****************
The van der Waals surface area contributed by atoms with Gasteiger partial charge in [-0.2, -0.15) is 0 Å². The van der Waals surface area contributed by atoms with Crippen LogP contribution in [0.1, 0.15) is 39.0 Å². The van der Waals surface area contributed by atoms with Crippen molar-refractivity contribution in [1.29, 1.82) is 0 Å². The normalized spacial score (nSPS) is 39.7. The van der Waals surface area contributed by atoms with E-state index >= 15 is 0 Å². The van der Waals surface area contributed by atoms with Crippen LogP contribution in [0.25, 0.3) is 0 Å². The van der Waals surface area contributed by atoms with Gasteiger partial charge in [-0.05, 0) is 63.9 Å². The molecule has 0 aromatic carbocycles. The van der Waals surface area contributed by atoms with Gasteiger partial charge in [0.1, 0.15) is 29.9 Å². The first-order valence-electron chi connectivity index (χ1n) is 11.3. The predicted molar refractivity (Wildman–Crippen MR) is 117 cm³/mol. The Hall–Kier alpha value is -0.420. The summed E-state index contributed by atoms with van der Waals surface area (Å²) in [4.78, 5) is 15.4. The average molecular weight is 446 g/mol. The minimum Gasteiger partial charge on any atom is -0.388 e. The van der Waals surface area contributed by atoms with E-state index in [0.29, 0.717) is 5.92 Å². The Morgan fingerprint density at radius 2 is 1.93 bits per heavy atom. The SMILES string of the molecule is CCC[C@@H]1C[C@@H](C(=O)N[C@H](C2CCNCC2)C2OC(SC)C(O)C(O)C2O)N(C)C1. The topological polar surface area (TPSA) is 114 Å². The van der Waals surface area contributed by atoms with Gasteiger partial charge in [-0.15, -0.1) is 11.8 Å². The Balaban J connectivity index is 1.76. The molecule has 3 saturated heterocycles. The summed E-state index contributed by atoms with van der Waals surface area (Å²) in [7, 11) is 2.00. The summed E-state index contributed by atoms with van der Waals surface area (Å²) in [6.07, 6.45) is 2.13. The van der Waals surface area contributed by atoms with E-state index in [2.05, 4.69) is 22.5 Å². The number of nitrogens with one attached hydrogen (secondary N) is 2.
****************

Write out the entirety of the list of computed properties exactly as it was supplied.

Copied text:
The van der Waals surface area contributed by atoms with Gasteiger partial charge in [-0.2, -0.15) is 0 Å². The van der Waals surface area contributed by atoms with Crippen LogP contribution in [0.1, 0.15) is 39.0 Å². The van der Waals surface area contributed by atoms with Crippen molar-refractivity contribution in [1.29, 1.82) is 0 Å². The normalized spacial score (nSPS) is 39.7. The van der Waals surface area contributed by atoms with E-state index >= 15 is 0 Å². The van der Waals surface area contributed by atoms with Crippen LogP contribution in [0.25, 0.3) is 0 Å². The van der Waals surface area contributed by atoms with Gasteiger partial charge in [-0.05, 0) is 63.9 Å². The molecule has 0 aromatic carbocycles. The van der Waals surface area contributed by atoms with Gasteiger partial charge in [0.1, 0.15) is 29.9 Å². The first-order valence-electron chi connectivity index (χ1n) is 11.3. The predicted molar refractivity (Wildman–Crippen MR) is 117 cm³/mol. The Hall–Kier alpha value is -0.420. The summed E-state index contributed by atoms with van der Waals surface area (Å²) in [4.78, 5) is 15.4. The average molecular weight is 446 g/mol. The minimum Gasteiger partial charge on any atom is -0.388 e. The van der Waals surface area contributed by atoms with E-state index in [0.29, 0.717) is 5.92 Å². The Morgan fingerprint density at radius 2 is 1.93 bits per heavy atom. The SMILES string of the molecule is CCC[C@@H]1C[C@@H](C(=O)N[C@H](C2CCNCC2)C2OC(SC)C(O)C(O)C2O)N(C)C1. The topological polar surface area (TPSA) is 114 Å². The van der Waals surface area contributed by atoms with Gasteiger partial charge in [-0.15, -0.1) is 11.8 Å². The Balaban J connectivity index is 1.76. The molecule has 3 saturated heterocycles. The summed E-state index contributed by atoms with van der Waals surface area (Å²) in [7, 11) is 2.00. The summed E-state index contributed by atoms with van der Waals surface area (Å²) in [6.07, 6.45) is 2.13. The van der Waals surface area contributed by atoms with E-state index in [2.05, 4.69) is 22.5 Å². The number of nitrogens with one attached hydrogen (secondary N) is 2.